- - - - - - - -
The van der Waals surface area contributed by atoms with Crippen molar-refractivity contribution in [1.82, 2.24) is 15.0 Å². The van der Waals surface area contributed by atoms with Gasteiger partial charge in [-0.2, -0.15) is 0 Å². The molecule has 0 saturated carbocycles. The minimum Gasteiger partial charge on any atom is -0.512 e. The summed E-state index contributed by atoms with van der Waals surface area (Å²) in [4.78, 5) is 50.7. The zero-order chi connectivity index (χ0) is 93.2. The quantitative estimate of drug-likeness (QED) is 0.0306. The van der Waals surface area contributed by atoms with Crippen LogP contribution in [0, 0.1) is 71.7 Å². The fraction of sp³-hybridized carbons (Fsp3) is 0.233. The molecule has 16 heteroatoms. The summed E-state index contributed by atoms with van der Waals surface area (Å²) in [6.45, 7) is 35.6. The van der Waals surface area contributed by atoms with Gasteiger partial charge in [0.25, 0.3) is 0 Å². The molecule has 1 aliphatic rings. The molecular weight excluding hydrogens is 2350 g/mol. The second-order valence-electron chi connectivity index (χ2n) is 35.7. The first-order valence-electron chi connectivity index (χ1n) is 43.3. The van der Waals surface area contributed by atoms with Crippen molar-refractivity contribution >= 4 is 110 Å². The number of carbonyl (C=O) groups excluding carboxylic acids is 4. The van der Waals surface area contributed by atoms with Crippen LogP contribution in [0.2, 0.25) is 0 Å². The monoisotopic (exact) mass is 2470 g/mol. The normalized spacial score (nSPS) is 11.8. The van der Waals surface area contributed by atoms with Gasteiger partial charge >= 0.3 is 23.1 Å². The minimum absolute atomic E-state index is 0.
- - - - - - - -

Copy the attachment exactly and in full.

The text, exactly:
The van der Waals surface area contributed by atoms with Crippen molar-refractivity contribution in [1.82, 2.24) is 15.0 Å². The van der Waals surface area contributed by atoms with Gasteiger partial charge in [-0.2, -0.15) is 0 Å². The molecule has 0 saturated carbocycles. The minimum Gasteiger partial charge on any atom is -0.512 e. The summed E-state index contributed by atoms with van der Waals surface area (Å²) in [4.78, 5) is 50.7. The zero-order chi connectivity index (χ0) is 93.2. The quantitative estimate of drug-likeness (QED) is 0.0306. The van der Waals surface area contributed by atoms with Crippen LogP contribution in [0, 0.1) is 71.7 Å². The fraction of sp³-hybridized carbons (Fsp3) is 0.233. The molecule has 16 heteroatoms. The summed E-state index contributed by atoms with van der Waals surface area (Å²) in [6.45, 7) is 35.6. The van der Waals surface area contributed by atoms with Gasteiger partial charge in [0.25, 0.3) is 0 Å². The molecule has 1 aliphatic rings. The molecular weight excluding hydrogens is 2350 g/mol. The second-order valence-electron chi connectivity index (χ2n) is 35.7. The first-order valence-electron chi connectivity index (χ1n) is 43.3. The van der Waals surface area contributed by atoms with Crippen molar-refractivity contribution >= 4 is 110 Å². The number of carbonyl (C=O) groups excluding carboxylic acids is 4. The van der Waals surface area contributed by atoms with Crippen LogP contribution in [0.2, 0.25) is 0 Å². The monoisotopic (exact) mass is 2470 g/mol. The normalized spacial score (nSPS) is 11.8. The van der Waals surface area contributed by atoms with Gasteiger partial charge >= 0.3 is 23.1 Å². The minimum absolute atomic E-state index is 0.